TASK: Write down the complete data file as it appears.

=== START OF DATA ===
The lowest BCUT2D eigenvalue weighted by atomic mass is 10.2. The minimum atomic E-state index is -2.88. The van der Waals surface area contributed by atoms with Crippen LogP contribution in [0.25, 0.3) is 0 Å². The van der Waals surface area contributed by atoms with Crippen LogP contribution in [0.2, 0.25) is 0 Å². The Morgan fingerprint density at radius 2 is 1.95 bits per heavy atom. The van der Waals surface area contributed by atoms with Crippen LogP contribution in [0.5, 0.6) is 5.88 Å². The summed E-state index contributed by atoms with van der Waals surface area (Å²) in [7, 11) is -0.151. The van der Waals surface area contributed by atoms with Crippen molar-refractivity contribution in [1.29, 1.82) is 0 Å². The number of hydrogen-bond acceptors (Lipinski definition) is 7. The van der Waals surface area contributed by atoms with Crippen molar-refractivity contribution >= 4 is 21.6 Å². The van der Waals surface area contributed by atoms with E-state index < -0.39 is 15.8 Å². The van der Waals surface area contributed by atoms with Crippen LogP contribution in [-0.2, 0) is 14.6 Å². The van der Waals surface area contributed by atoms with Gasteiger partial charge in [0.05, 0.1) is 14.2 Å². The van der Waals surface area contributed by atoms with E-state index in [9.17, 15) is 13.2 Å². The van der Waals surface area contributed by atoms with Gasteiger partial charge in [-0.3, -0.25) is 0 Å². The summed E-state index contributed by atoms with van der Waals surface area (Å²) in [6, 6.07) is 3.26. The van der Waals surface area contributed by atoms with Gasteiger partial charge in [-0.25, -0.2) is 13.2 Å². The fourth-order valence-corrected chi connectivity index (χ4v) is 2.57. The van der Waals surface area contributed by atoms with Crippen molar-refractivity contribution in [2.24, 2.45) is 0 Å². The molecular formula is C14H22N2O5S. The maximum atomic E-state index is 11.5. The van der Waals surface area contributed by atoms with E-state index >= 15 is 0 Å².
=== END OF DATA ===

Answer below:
The lowest BCUT2D eigenvalue weighted by atomic mass is 10.2. The minimum atomic E-state index is -2.88. The van der Waals surface area contributed by atoms with Crippen LogP contribution in [0.25, 0.3) is 0 Å². The van der Waals surface area contributed by atoms with Crippen LogP contribution in [0.2, 0.25) is 0 Å². The Morgan fingerprint density at radius 2 is 1.95 bits per heavy atom. The van der Waals surface area contributed by atoms with Crippen LogP contribution in [0.5, 0.6) is 5.88 Å². The summed E-state index contributed by atoms with van der Waals surface area (Å²) in [7, 11) is -0.151. The van der Waals surface area contributed by atoms with Crippen molar-refractivity contribution in [1.29, 1.82) is 0 Å². The number of hydrogen-bond acceptors (Lipinski definition) is 7. The van der Waals surface area contributed by atoms with Crippen molar-refractivity contribution >= 4 is 21.6 Å². The van der Waals surface area contributed by atoms with E-state index < -0.39 is 15.8 Å². The van der Waals surface area contributed by atoms with Crippen LogP contribution in [-0.2, 0) is 14.6 Å². The van der Waals surface area contributed by atoms with Gasteiger partial charge in [0.05, 0.1) is 14.2 Å². The van der Waals surface area contributed by atoms with E-state index in [9.17, 15) is 13.2 Å². The van der Waals surface area contributed by atoms with Gasteiger partial charge in [-0.3, -0.25) is 0 Å². The summed E-state index contributed by atoms with van der Waals surface area (Å²) in [6, 6.07) is 3.26. The van der Waals surface area contributed by atoms with Gasteiger partial charge in [-0.25, -0.2) is 13.2 Å². The fourth-order valence-corrected chi connectivity index (χ4v) is 2.57. The van der Waals surface area contributed by atoms with Crippen molar-refractivity contribution in [2.24, 2.45) is 0 Å². The molecular formula is C14H22N2O5S. The maximum atomic E-state index is 11.5. The van der Waals surface area contributed by atoms with E-state index >= 15 is 0 Å².